The Mental Capacity Act looks at how decisions are made concerning adults. It applies to all people who are 16 and over in England and Wales. There are different rules for children.
The law says that we must help people to make their own decisions wherever possible. When a person cannot make their own decision, other people will need to decide what is in their best interests.
Often the person's family will make these decisions but sometimes other people must make the decision.
If it is a medical decision, this will be made by the doctor.
Sometimes the local authority will make some decisions.
Anybody making ‘best interests' decisions on behalf of a person with profound and multiple learning disabilities must consult with the person's family and others who know the person well.
Mental Capacity Act: resources for families and carers
Mencap has produced a practical toolkit for families and carers to:
enable their involvement in best interests decision-making
equip them with the information they need about the Mental Capacity Act
help them understand how the act impacts on a range of decisions.
The resource is aimed primarily at families and carers of people with profound and multiple learning disabilities (PMLD). It focuses particularly on securing the best outcomes for people with PMLD in dealing with healthcare services and gaining a better understanding of their rights.
Videos that accompany the resource
Watch videos about how initiatives such as Hospital Passports and Health Action Plans are improving health care for people with a learning disability.
Find out more about the Mental Capacity Act and how Health Action Plans are improving healthcare for people with a learning disability.
As shown above, this video case study explores how families are finding Hospital Passports a vital tool alongside Health Action Plans.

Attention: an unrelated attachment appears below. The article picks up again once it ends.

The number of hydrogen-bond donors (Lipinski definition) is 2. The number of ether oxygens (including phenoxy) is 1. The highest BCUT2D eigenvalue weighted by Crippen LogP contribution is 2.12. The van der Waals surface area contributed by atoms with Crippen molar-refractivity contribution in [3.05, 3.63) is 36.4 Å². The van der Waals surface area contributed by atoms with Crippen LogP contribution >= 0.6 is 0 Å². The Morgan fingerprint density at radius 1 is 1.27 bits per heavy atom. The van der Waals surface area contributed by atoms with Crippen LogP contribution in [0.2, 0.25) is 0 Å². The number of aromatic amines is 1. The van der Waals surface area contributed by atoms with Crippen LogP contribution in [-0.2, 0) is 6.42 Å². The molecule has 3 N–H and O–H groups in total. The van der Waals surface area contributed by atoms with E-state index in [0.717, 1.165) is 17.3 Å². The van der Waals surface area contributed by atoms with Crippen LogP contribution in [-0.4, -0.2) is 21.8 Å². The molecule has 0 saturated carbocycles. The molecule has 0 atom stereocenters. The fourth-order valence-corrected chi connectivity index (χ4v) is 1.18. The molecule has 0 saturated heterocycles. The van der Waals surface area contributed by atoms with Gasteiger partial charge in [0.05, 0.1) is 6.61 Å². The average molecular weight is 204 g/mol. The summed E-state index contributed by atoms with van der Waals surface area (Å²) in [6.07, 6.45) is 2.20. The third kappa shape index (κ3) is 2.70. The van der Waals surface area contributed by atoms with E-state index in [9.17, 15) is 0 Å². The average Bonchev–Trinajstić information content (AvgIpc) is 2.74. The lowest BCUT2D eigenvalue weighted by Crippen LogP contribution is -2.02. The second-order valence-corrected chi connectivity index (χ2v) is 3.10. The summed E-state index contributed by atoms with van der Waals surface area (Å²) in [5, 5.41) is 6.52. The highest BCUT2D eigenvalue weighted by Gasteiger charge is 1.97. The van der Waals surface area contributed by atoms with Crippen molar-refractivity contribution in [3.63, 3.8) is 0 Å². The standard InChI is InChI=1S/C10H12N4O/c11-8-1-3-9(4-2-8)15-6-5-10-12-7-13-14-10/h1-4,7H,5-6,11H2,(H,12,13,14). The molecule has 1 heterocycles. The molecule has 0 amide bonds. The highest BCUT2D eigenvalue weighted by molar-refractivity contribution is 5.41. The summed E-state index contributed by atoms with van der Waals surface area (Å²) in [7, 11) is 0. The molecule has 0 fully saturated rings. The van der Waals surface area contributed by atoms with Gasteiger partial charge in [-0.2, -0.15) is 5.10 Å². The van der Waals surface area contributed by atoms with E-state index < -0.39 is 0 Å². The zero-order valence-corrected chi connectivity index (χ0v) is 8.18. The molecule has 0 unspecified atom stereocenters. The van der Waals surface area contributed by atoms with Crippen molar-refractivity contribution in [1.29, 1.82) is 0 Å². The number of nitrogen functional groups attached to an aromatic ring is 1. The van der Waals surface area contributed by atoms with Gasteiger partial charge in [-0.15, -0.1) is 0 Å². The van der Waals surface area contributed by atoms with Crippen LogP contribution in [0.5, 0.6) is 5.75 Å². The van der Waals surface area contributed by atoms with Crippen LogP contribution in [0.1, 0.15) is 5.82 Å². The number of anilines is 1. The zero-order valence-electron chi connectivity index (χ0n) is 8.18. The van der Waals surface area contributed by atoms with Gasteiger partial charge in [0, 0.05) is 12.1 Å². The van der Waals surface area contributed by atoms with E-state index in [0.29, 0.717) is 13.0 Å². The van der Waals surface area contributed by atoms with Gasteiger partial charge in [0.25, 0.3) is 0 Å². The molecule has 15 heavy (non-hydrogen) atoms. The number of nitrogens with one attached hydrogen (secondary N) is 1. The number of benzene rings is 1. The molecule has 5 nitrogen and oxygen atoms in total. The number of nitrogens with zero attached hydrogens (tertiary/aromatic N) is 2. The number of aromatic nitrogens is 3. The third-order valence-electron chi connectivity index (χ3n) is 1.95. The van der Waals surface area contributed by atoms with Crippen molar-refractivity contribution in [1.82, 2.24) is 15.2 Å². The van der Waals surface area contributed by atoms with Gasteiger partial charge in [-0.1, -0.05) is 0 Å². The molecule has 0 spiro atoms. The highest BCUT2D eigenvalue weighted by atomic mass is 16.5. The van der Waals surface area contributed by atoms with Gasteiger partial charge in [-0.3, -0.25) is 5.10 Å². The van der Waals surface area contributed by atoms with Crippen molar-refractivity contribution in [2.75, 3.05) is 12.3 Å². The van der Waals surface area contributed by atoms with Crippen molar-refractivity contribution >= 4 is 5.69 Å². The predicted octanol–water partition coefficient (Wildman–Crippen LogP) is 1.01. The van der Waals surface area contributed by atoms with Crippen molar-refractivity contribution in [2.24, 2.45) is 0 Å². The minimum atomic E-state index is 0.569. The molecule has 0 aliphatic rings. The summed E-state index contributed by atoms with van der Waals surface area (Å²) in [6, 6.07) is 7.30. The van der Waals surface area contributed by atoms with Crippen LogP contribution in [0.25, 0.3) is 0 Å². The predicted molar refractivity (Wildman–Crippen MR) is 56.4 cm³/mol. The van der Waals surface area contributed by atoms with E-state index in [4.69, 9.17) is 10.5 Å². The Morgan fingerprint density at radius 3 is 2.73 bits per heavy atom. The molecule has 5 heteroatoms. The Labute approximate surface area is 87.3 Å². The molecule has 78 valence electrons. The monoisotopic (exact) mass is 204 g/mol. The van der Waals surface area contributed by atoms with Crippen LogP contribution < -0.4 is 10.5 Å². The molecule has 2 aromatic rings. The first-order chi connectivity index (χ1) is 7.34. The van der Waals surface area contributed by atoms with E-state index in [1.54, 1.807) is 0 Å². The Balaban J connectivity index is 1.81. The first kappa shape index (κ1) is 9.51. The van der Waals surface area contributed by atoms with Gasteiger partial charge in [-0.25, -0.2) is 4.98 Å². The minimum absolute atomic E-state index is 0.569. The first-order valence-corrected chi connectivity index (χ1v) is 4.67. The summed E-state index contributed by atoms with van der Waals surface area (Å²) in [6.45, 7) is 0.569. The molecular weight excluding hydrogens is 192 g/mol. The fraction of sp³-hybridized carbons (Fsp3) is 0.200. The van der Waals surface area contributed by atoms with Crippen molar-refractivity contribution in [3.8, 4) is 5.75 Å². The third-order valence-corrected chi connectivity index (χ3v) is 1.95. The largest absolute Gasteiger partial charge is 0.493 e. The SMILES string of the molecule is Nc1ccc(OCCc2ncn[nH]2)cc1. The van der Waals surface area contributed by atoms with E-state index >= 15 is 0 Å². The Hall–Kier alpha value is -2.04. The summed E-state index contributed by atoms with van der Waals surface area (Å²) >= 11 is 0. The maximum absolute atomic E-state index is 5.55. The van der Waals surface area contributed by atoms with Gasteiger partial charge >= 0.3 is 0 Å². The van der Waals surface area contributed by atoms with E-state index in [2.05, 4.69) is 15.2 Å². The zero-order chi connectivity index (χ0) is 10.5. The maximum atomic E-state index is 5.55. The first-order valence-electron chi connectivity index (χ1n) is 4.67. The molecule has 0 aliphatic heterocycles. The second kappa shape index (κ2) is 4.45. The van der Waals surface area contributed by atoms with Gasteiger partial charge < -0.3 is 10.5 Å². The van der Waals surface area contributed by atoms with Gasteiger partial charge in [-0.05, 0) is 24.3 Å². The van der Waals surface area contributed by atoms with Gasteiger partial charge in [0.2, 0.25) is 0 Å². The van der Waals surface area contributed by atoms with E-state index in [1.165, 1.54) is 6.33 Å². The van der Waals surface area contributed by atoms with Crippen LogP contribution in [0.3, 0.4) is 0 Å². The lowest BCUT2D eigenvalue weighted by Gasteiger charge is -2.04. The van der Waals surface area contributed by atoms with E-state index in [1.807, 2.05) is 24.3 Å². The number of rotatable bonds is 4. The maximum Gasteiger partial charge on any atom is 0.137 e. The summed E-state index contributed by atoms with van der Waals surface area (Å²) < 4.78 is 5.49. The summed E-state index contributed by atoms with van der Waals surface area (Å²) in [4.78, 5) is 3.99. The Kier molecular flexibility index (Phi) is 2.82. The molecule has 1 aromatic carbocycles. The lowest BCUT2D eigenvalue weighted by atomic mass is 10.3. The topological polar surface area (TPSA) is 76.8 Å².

To order a free copy of the resource and videos on CD-Rom:
Telephone: 020 7696 6900
More about the resource
People with PMLD have more than one disability, have a profound learning disability and have great difficulty communicating. They need high levels of support with most aspects of daily life and may have additional sensory or physical disabilities, complex health needs or mental health difficulties. They may also have behaviours that challenge us.
Families' and carers' understanding of the nuances of their loved one's communication makes them an invaluable resource for healthcare and social care professionals in involving the person as much as possible and ultimately in making decisions in the individual's interests.
The resource will also support families to consider the Mental Capacity Act early, rather than having to learn about it at a point of crisis.
The resource was co-ordinated by Mencap and funded by SCIE (Social Care Institute for Excellence), with families providing invaluable guidance through an advisory group.
Further resources and information
- Find out about the Best interest decision-making tool, which helps ensure you are involved when best interest decisions are being made about a loved one.
- Visit the HfT website for videos and downloads on the Mental Capacity Act.
- Find out about the new Awareness of the Mental Capacity Act 2005 qualification developed by Skills for Care.
- Read about Mencap's campaign work regarding mental capacity and consent.
- Read Sam's story and find out why mental capacity and consent is such an important issue for people with PMLD.
Who to contact
For any queries about the Mental Capacity Act in general please contact:
Information and policy officer for profound and multiple learning disabilities